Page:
Here’s why Governor Justice fired Transportation Secretary Tom Smith

Gov. Jim Justice and Transportation Secretary Tom Smith discuss the road bond vote during a visit to Wheeling in 2017

The tension between the Justice administration and Secretary of Transportation/Commissioner of Highways Tom Smith had been building for weeks.

Governor Jim Justice was under increasing pressure from citizens and lawmakers to repair the state’s crumbling and pothole-filled secondary roads.  He was also on the hook for his promise made during the State of the State address in January to use some of the money from the Roads to Prosperity bond issue approved by the voters in 2017 on secondary road repairs.

That view clashed with Smith’s vision. As a professional engineer who had a long career with the Federal Highways Administration, Smith believed the bond money would be better used for larger road and bridge construction projects.

The Secretary felt strongly that, as a policy matter, the state should use “pay as you go” funds for ongoing maintenance. These funds included the increased revenue from DMV fees, motor vehicle registration and motor vehicle sales tax approved by the Legislature in 2017.

Smith thought it unwise to use borrowed money that the state would be paying off for the next 25 years on patching and other maintenance projects that would only last four or five years.  Instead, the Secretary floated the idea of asking lawmakers to dedicate more money from the general fund for the maintenance, a proposal that likely would have gained bipartisan support.

Smith’s logic makes fiscal sense.  However, roads also have a political component; West Virginians are increasingly frustrated over the deteriorating highways. They overwhelmingly supported the bond issue—it passed with 73 percent support—believing their roads would get fixed, and they are upset when their roads are left unrepaired and the potholes get worse!

The dispute between Justice and Smith came to a head as the Governor made plans for a Wednesday press conference to announce a major highways maintenance program using some bond money. The Governor was ready to move ahead with his road maintenance plan and did not want a Transportation Secretary who was not fully on board.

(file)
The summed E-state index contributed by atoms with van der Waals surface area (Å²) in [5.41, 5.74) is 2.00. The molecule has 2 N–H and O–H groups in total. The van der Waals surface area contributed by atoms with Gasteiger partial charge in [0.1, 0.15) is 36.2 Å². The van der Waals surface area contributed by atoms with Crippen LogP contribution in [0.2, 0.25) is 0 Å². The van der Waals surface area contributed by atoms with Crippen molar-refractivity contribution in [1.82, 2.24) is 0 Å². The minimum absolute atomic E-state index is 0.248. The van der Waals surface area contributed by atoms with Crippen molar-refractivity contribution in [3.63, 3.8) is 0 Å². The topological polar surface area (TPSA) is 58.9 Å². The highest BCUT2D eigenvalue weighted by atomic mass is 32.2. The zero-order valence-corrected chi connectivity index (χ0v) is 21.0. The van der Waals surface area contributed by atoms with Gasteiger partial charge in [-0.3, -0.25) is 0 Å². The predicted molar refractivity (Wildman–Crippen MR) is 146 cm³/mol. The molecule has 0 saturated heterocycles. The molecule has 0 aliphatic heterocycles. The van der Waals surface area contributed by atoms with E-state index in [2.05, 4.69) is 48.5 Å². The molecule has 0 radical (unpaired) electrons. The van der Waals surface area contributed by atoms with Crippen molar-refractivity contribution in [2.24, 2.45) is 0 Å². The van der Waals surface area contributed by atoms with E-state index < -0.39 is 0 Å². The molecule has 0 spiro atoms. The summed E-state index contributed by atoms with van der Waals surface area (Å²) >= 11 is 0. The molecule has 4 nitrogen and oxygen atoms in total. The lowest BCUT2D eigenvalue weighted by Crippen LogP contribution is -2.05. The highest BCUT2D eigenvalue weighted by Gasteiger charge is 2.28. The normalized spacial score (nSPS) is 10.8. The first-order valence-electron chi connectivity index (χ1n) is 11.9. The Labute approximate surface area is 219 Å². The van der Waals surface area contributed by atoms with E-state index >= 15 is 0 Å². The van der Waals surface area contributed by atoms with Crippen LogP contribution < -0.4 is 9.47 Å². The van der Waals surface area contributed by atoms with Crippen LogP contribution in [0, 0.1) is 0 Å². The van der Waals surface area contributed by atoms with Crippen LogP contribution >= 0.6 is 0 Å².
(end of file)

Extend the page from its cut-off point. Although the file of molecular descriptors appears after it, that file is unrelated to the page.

“I want a new direction to be taken with our Department of Transportation, a return to the core mission of maintaining the quality of our secondary roads and bridges,” Justice said in a news release announcing Smith’s firing.

It’s not as easy to solve the road problem as it might seem.  The state has fallen way behind on routine maintenance, although some districts are in much worse shape than others.

One of the issues is finding and keeping highway workers.  This is increasingly difficult because of competition from the oil and gas industry that culls the best workers with higher pay.  Private contractors hired by the state to do road work also have trouble competing with oil and gas.

Candidly, there will never be enough money to fix all the roads.  The 2015 Blue Ribbon roads report estimated it would cost an additional $750 million annually to “improve the highway system from where it stands today.”  And let’s not forget that of the 40,000 miles of roads maintained by the state, only slightly more than one-fourth of those miles are eligible for federal aid.

The palace intrigue over Smith’s dismissal is of interest inside the beltway (if we had a beltway).  However, West Virginia motorists are far more concerned about “fixing the damn roads #FTDR.”

(Read more from Brad McElhinny.)



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